The trail descended and wound through a dead forest until it met the river, followed by a rocky mountain path. And all of a sudden, a mountain lake emerged in front of me – could this be already Laguna Torre? I checked my watch and saw that I had only been walking for two hours. As I turned around the corner, I saw big groups of hikers gathered, taking pictures of themselves, enjoying their lunch packages and others who made their way back already.
I decided that I was definitely able to make it through the last part up to the viewpoint. The blue ice of the glacier looked beautiful and I wanted to see it up close, but after the success of the hike so far, I hadn’t expected such a tough path for the last bit – I was basically walking on a narrow edge of the crater around the lake on rocks and pebbles.
The views made up for it in the end, and the glacier actually reminded me of the Black Glacier we had visited in Bariloche, with the right side of it completely covered in debris and brown dust. Like at the Black Glacier, the lake was filled with floating icebergs that had carved off the glacier, but compared to Perito Moreno this Glaciar Grande – despite its name – was tiny. Even though I was proud of myself for making it here and was in awe of the breathtaking views, there was something missing: my hiking buddy. Without Jess, I just couldn’t enjoy this hike to the fullest.
After breathing in the crisp mountain air and eating my picnic lunch, I turned to head back, and when I bent down at a stream to fill up my water bottle with fresh glacier water I felt like a true hiker!
I returned beaming, bragged about my hiking skills to Jess and started making plans for the next day. I would head south and check out a couple of the shorter hikes for good views over the Fitzroy mountain range and the town of El Chalten. The hikes to Mirador De Los Condores and Mirador de las Aguilas are perfect for that and the weather forecast was for perfectly sunny weather.
I woke up the next morning pumped to get hiking, and both trails were easy and refreshing. I felt like a pro and wanted to stay in town and hike every trail possible – but traveling through Patagonia in high season means booking hotels days or weeks in advance, so we already had our place in El Calafate reserved and were pressed for time.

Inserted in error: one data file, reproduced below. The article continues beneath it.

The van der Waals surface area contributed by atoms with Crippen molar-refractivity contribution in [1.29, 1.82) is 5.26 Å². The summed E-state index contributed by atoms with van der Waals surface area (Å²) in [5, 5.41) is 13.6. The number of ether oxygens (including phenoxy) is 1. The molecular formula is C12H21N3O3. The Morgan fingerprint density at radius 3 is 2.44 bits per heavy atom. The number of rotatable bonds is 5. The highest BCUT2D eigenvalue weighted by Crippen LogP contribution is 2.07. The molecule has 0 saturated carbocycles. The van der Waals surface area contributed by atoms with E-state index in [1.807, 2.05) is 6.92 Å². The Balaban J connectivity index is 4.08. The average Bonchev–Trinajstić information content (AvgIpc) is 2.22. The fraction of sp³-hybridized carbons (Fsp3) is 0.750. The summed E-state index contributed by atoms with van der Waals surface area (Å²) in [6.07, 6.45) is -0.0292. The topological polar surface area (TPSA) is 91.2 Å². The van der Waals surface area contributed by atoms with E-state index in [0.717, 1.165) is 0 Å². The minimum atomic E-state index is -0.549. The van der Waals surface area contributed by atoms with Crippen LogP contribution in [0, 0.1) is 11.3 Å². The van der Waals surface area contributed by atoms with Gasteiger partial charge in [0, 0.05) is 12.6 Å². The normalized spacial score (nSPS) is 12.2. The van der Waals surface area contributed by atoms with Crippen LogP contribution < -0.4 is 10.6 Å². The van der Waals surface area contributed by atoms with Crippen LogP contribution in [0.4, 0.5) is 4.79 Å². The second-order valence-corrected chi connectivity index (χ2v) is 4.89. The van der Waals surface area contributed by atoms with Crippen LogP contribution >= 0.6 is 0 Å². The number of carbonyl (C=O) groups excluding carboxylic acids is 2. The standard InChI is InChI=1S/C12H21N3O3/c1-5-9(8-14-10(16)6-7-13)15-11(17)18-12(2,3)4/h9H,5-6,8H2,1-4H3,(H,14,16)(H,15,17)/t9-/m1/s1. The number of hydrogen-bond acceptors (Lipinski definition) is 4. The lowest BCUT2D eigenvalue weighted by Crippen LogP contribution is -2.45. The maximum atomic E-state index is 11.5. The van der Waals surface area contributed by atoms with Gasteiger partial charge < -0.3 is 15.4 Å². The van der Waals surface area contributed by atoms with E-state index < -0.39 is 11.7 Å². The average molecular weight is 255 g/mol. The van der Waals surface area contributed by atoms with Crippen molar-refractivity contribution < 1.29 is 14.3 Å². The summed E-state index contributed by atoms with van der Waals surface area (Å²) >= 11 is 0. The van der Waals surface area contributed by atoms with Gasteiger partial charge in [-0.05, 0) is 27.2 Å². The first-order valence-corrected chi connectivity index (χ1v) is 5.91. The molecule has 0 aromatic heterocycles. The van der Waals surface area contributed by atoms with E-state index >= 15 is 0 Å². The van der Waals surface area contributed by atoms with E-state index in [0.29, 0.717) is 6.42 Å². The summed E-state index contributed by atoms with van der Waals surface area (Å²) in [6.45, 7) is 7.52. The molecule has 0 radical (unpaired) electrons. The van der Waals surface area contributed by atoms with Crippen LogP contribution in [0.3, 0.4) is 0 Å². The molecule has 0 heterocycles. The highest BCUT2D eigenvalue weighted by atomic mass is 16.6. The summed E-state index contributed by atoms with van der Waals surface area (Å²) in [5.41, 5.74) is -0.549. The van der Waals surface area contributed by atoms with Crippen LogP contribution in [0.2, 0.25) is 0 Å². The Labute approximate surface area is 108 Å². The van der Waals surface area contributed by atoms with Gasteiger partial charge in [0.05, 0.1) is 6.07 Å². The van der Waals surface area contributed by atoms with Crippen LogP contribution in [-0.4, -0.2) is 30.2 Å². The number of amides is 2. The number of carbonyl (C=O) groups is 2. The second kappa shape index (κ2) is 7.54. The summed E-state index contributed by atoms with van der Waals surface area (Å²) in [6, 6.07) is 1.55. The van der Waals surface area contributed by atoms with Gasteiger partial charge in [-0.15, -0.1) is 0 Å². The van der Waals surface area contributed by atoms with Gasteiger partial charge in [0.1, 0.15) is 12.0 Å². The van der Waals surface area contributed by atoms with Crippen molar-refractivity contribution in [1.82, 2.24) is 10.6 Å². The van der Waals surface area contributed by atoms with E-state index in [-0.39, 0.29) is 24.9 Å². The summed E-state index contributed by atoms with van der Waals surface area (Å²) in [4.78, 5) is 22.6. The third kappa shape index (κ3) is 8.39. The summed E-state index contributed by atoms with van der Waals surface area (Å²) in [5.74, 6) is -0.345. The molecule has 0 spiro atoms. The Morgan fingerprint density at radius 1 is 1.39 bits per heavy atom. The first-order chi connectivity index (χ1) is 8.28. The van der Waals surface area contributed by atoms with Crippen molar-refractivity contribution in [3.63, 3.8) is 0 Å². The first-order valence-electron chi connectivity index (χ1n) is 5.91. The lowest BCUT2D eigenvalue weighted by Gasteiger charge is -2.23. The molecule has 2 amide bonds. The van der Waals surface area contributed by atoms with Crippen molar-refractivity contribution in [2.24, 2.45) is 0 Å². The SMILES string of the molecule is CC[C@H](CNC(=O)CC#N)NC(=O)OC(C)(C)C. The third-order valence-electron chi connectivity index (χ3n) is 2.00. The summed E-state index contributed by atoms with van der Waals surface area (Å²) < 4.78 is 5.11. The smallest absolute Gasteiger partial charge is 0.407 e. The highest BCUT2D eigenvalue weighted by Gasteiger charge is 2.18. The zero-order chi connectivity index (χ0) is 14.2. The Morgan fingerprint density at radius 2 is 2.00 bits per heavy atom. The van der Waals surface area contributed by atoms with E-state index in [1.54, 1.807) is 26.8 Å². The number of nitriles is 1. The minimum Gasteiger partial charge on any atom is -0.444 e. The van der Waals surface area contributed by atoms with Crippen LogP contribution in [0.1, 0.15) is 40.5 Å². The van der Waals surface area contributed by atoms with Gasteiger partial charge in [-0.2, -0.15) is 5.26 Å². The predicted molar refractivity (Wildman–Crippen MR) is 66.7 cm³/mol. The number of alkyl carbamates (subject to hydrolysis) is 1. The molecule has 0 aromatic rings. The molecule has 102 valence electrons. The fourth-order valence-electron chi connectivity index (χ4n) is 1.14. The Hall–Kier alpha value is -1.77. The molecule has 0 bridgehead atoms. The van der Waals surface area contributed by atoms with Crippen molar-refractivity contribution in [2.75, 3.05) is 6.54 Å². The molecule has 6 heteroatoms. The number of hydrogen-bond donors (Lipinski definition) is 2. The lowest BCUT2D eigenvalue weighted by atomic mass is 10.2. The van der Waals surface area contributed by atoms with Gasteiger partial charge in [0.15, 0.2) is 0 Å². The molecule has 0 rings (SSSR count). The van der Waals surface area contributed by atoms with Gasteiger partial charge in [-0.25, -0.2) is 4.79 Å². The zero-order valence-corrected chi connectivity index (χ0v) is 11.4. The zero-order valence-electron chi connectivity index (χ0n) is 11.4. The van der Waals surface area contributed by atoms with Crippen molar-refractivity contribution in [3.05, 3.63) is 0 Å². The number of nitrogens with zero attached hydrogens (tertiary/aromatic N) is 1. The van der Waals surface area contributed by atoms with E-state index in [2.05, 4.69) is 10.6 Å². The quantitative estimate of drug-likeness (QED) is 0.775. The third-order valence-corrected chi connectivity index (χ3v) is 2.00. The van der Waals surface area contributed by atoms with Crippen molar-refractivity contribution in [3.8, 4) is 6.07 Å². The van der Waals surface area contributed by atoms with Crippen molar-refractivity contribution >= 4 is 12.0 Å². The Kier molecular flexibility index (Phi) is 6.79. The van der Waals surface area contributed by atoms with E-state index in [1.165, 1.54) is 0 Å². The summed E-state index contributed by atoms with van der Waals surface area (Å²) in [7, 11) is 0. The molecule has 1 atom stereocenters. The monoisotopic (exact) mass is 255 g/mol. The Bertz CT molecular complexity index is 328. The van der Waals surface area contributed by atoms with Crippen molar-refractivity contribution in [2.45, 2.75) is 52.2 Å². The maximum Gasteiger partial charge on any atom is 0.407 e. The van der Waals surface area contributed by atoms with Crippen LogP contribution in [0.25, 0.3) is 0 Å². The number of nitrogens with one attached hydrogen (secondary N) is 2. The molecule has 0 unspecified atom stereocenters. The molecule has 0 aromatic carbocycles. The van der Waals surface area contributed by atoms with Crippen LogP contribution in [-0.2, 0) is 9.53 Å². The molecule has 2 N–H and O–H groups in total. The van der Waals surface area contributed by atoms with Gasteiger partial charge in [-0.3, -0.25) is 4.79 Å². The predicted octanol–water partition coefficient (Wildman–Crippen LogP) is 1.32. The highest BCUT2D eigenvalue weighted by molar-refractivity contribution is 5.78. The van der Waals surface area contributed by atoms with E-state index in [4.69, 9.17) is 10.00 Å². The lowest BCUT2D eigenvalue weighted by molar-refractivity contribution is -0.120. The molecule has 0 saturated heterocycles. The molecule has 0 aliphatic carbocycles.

Patagonian trekking highlights: El Chalten vs. Torres Del Paine
The trip to El Chalten was surprisingly positive despite our short time there, and when compared to Torres del Paine in Chile, this hikers haven was much better for independent day treks. All the hiking trails can be reached within minutes from anywhere in town and hiking in El Chalten is completely free!
In Torres del Paine, on the other hand, hikers must base themselves in Puerto Natales (two hours away) and bus it in to the National Park, unless you do one of the multi-day treks which are much more intense. El Chalten has overnight hikes, too, and the camping is free, unlike Torres del Paine where staying in refugios can be very costly. If you, like us, prefer to sleep in a comfortable bed rather than in a tent (especially in this part of Patagonia, where the weather can change within minutes), El Chalten is the perfect base for a trekking trip. In my opinion, El Chalten is definitely the best place for hiking in Patagonia and should not be skipped.
Tips for your trip to El Chalten:
Fly to El Calafate – We wouldn’t necessarily recommend the 27-hour bus ride we took from Bariloche to El Chalten on a mainly unpaved road. Flying into El Calafate and taking a bus from there (appr. 2.5 hours on newly paved roads) is a much more comfortable option.
Book your accommodation in advance – We traveled in the Argentine summer, and if you plan to visit El Chalten in high season (Dec – Feb), make sure to reserve a hostel/hotel in advance. We learned it the hard way and ended up having to stay in an overpriced, mediocre hostel.
ATMs are available – Contrary to our outdated Lonely Planet, there are now two ATMs in El Chalten and you don’t need to arrive with stashes of cash.
Internet isn’t great – Even though most hostels and hotels advertise free wifi, the connection was so bad that most websites wouldn’t even load. The best wifi connection we found was at the café in the lobby of the La Aldea hotel (Av. Güemes 95).
Gear and food – I didn’t have any special hiking gear and didn’t need any for the trails I hiked. Wear layers as the weather changes dramatically throughout the day and also with altitude. There is no food available outside of the village, so make sure to pack a picnic lunch and snacks before you set off, but water can be refilled in the glacial water of any of the streams along the way!
Hiking in El Chalten – The El Chalten website has a good overview of all self-guided hikes in the area, plus details on the trails, ascents, difficulties and hiking times. The tourist office on the south side of the village has maps of the area, but all trails are signposted well. If you’re a solo traveler and you’re like me, not the biggest fan of solo hiking, check out these guided hikes in El Chalten: